Contact: Science Press Package
American Association for the Advancement of Science
Good teachers need more than facts
Dr. Joseph P. Allen
[Photograph by Jen Fariello]
What makes a good teacher? When adults answer this question, they often talk about how well the teacher understands his or her subject and can explain it to students. But, if you're a student reading this, you might be thinking, well, ok, but there's more to it than thatů.
The authors of a new study being published in the 19 August issue of the journal Science would agree with you. They've used science to show that the way teachers relate to their students also makes a big difference in how well kids do in school.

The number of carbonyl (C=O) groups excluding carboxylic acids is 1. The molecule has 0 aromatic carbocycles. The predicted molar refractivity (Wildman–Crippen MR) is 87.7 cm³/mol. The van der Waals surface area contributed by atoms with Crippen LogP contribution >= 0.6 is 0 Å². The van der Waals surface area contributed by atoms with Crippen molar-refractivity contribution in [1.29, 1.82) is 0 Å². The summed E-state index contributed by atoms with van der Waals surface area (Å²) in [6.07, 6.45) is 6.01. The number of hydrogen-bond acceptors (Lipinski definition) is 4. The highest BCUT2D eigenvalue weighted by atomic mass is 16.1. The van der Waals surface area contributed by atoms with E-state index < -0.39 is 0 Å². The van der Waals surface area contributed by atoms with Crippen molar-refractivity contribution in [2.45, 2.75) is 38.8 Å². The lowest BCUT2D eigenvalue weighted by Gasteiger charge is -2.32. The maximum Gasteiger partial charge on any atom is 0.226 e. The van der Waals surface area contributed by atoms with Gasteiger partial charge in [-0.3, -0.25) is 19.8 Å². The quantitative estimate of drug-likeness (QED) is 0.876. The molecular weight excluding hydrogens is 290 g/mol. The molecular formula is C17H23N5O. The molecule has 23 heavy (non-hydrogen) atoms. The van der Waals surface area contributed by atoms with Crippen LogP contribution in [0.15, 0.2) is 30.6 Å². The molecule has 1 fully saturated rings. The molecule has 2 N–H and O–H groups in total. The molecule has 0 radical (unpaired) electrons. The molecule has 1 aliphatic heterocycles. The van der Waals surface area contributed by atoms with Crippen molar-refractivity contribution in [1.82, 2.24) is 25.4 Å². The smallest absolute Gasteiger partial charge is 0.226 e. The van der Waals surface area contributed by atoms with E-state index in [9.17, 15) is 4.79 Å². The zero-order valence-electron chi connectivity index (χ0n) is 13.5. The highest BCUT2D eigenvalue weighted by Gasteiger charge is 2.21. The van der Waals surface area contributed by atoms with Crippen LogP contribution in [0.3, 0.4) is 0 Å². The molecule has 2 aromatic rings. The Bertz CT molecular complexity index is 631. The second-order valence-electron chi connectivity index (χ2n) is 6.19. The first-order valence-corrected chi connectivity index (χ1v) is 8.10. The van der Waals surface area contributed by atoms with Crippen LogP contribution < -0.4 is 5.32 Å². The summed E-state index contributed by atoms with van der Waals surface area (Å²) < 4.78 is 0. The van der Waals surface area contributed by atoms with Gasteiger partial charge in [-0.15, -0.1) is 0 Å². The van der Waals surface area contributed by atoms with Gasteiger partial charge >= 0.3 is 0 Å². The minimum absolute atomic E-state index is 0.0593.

Joseph Allen of the University of Virginia and colleagues found that a year-long coaching program aimed at the social interactions between high-school teachers and students can lead to higher student achievement. The program involved special coaching, workshops and other resources for teachers, to help them motivate and engage their students. Teachers learned about being sensitive to their students' need to feel independent, to be actively involved in what they were learning, and to understand why the material being taught mattered in their lives.
The researchers compared student test scores in classes whose teachers completed this program with scores from classes whose teachers did not complete the program. They found that students whose teachers did complete this program had higher scores.